Young People in Peril
Reporting on the Impact of Today’s Health, Economic and Social Crises on Youth Justice Reform
An five-part webinar series October 22-November 12, 2020
At-a- glance program schedule can be downloaded here.
Download agenda here.
Click here for bios of Oct 22-23 speakers.
Until February 2020, youth justice reformers could claim impressive victories across the country, and were already gearing up to tackle some of the harder systemic challenges. But in the space of just a few months, COVID-19 transformed the environment in unpredictable ways.
While it accelerated the movement for disbanding institutional juvenile detention, comparatively few young people were actually released. The economic crisis caused by the nationwide lockdown has left justice-involved youth especially vulnerable to shortfalls in social services and family stress. In many respects, the special needs of justice-involved youth were sidelined by the attention paid to the plight of at-risk incarcerated adults.
Similarly, the intensified debate about racism following George Floyd’s killing sidetracked media attention from the needs of poor youth—particularly youth of color–who were most likely to be the victims of implicit bias. But there are some promising currents as well. Will the attention to implicit bias in policing and courts translate into more equitable treatment for young people of color? Is the nation ready to address the “next frontier” of juvenile justice reform?
The current situation has posed a special challenge to justice journalists. What do journalists need to know keep the momentum for change in the juvenile justice system relevant to their readers and listeners, especially as the nation experiences a tendentious political campaign?
These questions were addressed in five webinars : Oct 22, Oct. 23, Oct. 29, Nov. 5, and Nov. 12 .
Click here for bios of Oct 22-23 speakers.
For questions about the webinar series, please contact Stephen Handelman, director of the Center on Media, Crime and Justice at John Jay College, at email@example.com; or journalism coordinator Joe Domanick at firstname.lastname@example.org
The CMCJ thanks the following organizations for their support: The Tow Foundation, the Public Welfare Foundation and the Annie E. Casey Foundation.
- ACLU Lawsuit Ms. L vs. ICE
- Restorative Justice for Oakland
- Borrar, Amy Protecting the Rights and Health of Youth, (PowerPoint) ,National Juvenile Defender Center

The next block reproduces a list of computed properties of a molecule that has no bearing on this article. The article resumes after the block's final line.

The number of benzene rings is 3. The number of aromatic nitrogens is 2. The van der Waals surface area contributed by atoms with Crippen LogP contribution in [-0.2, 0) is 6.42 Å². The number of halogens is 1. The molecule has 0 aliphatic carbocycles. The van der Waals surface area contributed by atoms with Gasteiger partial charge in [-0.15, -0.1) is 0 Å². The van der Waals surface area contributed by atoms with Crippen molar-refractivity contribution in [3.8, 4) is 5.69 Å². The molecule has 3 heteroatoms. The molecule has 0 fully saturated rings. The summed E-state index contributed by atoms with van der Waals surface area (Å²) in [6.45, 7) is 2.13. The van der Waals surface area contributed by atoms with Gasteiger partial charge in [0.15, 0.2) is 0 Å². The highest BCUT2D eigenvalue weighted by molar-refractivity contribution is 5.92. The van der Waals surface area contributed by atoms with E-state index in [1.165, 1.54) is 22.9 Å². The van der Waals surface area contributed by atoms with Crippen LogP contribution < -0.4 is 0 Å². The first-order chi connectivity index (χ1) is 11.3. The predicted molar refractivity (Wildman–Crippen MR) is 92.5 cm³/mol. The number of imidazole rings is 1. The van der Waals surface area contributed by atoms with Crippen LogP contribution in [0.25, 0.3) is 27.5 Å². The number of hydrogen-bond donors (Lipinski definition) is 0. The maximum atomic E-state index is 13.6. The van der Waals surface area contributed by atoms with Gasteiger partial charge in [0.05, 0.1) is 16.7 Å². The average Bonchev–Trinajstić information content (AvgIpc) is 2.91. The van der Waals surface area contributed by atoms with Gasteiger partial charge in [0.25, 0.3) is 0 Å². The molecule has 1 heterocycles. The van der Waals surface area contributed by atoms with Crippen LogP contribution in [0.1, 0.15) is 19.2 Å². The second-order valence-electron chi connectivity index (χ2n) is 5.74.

- Feierman, Jessica Youth Justice Transformation (Power Point)
- Harvell, Samantha Continuum of Care (Power Point), Urban Institute
- National Institute for Criminal Justice Reform’s Neighborhood Opportunity & Accountability Board
- Justice Policy Institute, Report: $588 per day to incarcerate a young person,
- Pai-Espinosa, Jeannette, One Girl, Many Systems (Powerpoint)
- Pathways to Desistance: A study of serious adolescent offenders as they transition to adulthood and out of crime, University of Pittsburgh
- Rovner, Josh, School to Prison Pipeline (PowerPoint) The Sentencing Project
- Ryan, Liz, Covering Youth Justice: Perspectives of Youth Leaders
- Schindler, Marc and Walker, Tyrone, Youth Prisons: Why Are We Paying to be Less Safe? Justice Policy Institute, The Crime Report
- Teigen, Anne National Trends in Juvenile Justice Reform (Powerpoint) National Conference of State Legislatures
- Trafficking Victims Protection Reauthorization Act
- UCLA Latino Policy and Politics Initiative The Latinx Data Gap in the Youth Justice System
- Urban Institute, Report on youth incarceration in Connecticut
- Urban Institute Community-Based Continuum of Care (.pdf )
- Vincent, Gina M. (and Viljoen, Jody L.) Racist Algorithms or Systemic Problems?
Playlist OCT 22-23
Welcome: Conversation and Q&A (1:13:41)
Session One: Youth Voices for Change (1:34:14)
Session Two: Covid-19 and Youth in Correctional Facilities (57:36)
Session Three: Shaping New Priorities for Youth Justice (1:01:47)
Session Four: Financing Youth Justice (32:22)
Session Five: Reimagining Probation and Community Supervision (41:37)
Session Six: Can We Change the Youth Incarceration Paradigm? (49:22)
Session Seven: Broadening Access to Primary and Mental Health Care; Breaking the School to Prison Pipeline (47:27)
KEYNOTE: Where Do We Go From Here? The Politics of Change (51:03 )
Session 8: Reimagining Youth Justice (Lightening Rounds 1:35:23)
Session 9: Youth & Courts (1:00:43)
Session 10: Latinx Youth: Undercounted, Ignored (48:30)
Session 11: Ten Stories for 2021 (1:12:43)